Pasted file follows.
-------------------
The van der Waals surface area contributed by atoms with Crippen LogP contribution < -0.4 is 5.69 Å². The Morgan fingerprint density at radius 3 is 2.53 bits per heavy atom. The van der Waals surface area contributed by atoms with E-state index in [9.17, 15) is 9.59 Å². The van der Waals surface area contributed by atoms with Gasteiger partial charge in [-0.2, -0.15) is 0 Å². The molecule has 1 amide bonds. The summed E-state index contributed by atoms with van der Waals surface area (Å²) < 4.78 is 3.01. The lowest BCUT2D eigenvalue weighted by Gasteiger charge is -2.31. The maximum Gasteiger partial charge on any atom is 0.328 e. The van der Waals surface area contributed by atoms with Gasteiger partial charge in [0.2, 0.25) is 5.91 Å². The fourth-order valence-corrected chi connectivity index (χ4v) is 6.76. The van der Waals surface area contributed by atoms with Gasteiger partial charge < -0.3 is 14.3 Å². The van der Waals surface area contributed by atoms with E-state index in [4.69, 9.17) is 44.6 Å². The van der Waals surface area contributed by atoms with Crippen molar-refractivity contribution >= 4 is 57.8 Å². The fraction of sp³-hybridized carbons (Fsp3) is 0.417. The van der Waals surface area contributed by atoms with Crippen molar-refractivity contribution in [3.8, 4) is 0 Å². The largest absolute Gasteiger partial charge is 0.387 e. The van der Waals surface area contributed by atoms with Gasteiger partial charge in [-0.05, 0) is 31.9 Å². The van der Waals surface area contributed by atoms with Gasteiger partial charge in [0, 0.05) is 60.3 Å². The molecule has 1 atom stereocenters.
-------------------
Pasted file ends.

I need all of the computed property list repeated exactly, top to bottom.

The van der Waals surface area contributed by atoms with Crippen LogP contribution < -0.4 is 5.69 Å². The Morgan fingerprint density at radius 3 is 2.53 bits per heavy atom. The van der Waals surface area contributed by atoms with E-state index in [9.17, 15) is 9.59 Å². The van der Waals surface area contributed by atoms with Gasteiger partial charge in [-0.2, -0.15) is 0 Å². The molecule has 1 amide bonds. The summed E-state index contributed by atoms with van der Waals surface area (Å²) < 4.78 is 3.01. The lowest BCUT2D eigenvalue weighted by Gasteiger charge is -2.31. The maximum Gasteiger partial charge on any atom is 0.328 e. The van der Waals surface area contributed by atoms with Gasteiger partial charge in [0.2, 0.25) is 5.91 Å². The fourth-order valence-corrected chi connectivity index (χ4v) is 6.76. The van der Waals surface area contributed by atoms with Gasteiger partial charge < -0.3 is 14.3 Å². The van der Waals surface area contributed by atoms with E-state index in [4.69, 9.17) is 44.6 Å². The van der Waals surface area contributed by atoms with Crippen molar-refractivity contribution >= 4 is 57.8 Å². The fraction of sp³-hybridized carbons (Fsp3) is 0.417. The van der Waals surface area contributed by atoms with Crippen molar-refractivity contribution in [3.8, 4) is 0 Å². The largest absolute Gasteiger partial charge is 0.387 e. The van der Waals surface area contributed by atoms with Gasteiger partial charge in [-0.05, 0) is 31.9 Å². The van der Waals surface area contributed by atoms with Gasteiger partial charge in [0, 0.05) is 60.3 Å². The molecule has 1 atom stereocenters.